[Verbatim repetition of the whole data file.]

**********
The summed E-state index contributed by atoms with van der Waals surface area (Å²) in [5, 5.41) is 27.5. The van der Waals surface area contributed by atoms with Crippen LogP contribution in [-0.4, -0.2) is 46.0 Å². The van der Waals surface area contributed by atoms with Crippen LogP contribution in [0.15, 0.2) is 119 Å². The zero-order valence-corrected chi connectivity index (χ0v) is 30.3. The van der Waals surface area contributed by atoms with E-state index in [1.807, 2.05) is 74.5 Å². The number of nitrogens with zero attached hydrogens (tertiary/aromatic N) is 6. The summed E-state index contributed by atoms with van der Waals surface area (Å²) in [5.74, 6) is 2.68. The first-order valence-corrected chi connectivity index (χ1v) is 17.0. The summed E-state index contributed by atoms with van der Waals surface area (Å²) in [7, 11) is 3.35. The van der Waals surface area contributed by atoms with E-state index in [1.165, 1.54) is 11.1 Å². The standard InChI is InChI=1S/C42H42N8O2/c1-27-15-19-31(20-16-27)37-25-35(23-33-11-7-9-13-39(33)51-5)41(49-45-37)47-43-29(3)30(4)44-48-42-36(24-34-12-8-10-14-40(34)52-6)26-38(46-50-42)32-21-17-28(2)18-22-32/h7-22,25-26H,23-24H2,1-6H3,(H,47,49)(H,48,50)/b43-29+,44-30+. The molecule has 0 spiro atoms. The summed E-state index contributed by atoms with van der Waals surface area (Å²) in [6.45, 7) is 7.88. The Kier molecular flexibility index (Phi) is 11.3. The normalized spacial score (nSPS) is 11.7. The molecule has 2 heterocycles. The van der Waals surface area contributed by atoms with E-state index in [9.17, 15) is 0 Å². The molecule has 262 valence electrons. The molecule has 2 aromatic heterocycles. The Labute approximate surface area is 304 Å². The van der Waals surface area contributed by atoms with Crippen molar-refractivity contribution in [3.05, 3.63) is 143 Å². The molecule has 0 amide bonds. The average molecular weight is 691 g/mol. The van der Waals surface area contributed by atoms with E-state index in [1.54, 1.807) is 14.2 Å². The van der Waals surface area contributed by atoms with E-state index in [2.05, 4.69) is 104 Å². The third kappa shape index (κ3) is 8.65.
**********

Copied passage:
The summed E-state index contributed by atoms with van der Waals surface area (Å²) in [5, 5.41) is 27.5. The van der Waals surface area contributed by atoms with Crippen LogP contribution in [-0.4, -0.2) is 46.0 Å². The van der Waals surface area contributed by atoms with Crippen LogP contribution in [0.15, 0.2) is 119 Å². The zero-order valence-corrected chi connectivity index (χ0v) is 30.3. The van der Waals surface area contributed by atoms with E-state index in [1.807, 2.05) is 74.5 Å². The number of nitrogens with zero attached hydrogens (tertiary/aromatic N) is 6. The summed E-state index contributed by atoms with van der Waals surface area (Å²) in [5.74, 6) is 2.68. The first-order valence-corrected chi connectivity index (χ1v) is 17.0. The summed E-state index contributed by atoms with van der Waals surface area (Å²) in [7, 11) is 3.35. The van der Waals surface area contributed by atoms with E-state index in [1.165, 1.54) is 11.1 Å². The standard InChI is InChI=1S/C42H42N8O2/c1-27-15-19-31(20-16-27)37-25-35(23-33-11-7-9-13-39(33)51-5)41(49-45-37)47-43-29(3)30(4)44-48-42-36(24-34-12-8-10-14-40(34)52-6)26-38(46-50-42)32-21-17-28(2)18-22-32/h7-22,25-26H,23-24H2,1-6H3,(H,47,49)(H,48,50)/b43-29+,44-30+. The molecule has 0 spiro atoms. The summed E-state index contributed by atoms with van der Waals surface area (Å²) in [6.45, 7) is 7.88. The Kier molecular flexibility index (Phi) is 11.3. The normalized spacial score (nSPS) is 11.7. The molecule has 2 heterocycles. The van der Waals surface area contributed by atoms with E-state index in [9.17, 15) is 0 Å². The molecule has 262 valence electrons. The molecule has 2 aromatic heterocycles. The Labute approximate surface area is 304 Å². The van der Waals surface area contributed by atoms with Crippen molar-refractivity contribution in [3.05, 3.63) is 143 Å². The molecule has 0 amide bonds. The average molecular weight is 691 g/mol. The van der Waals surface area contributed by atoms with E-state index in [1.54, 1.807) is 14.2 Å². The van der Waals surface area contributed by atoms with E-state index in [2.05, 4.69) is 104 Å². The third kappa shape index (κ3) is 8.65.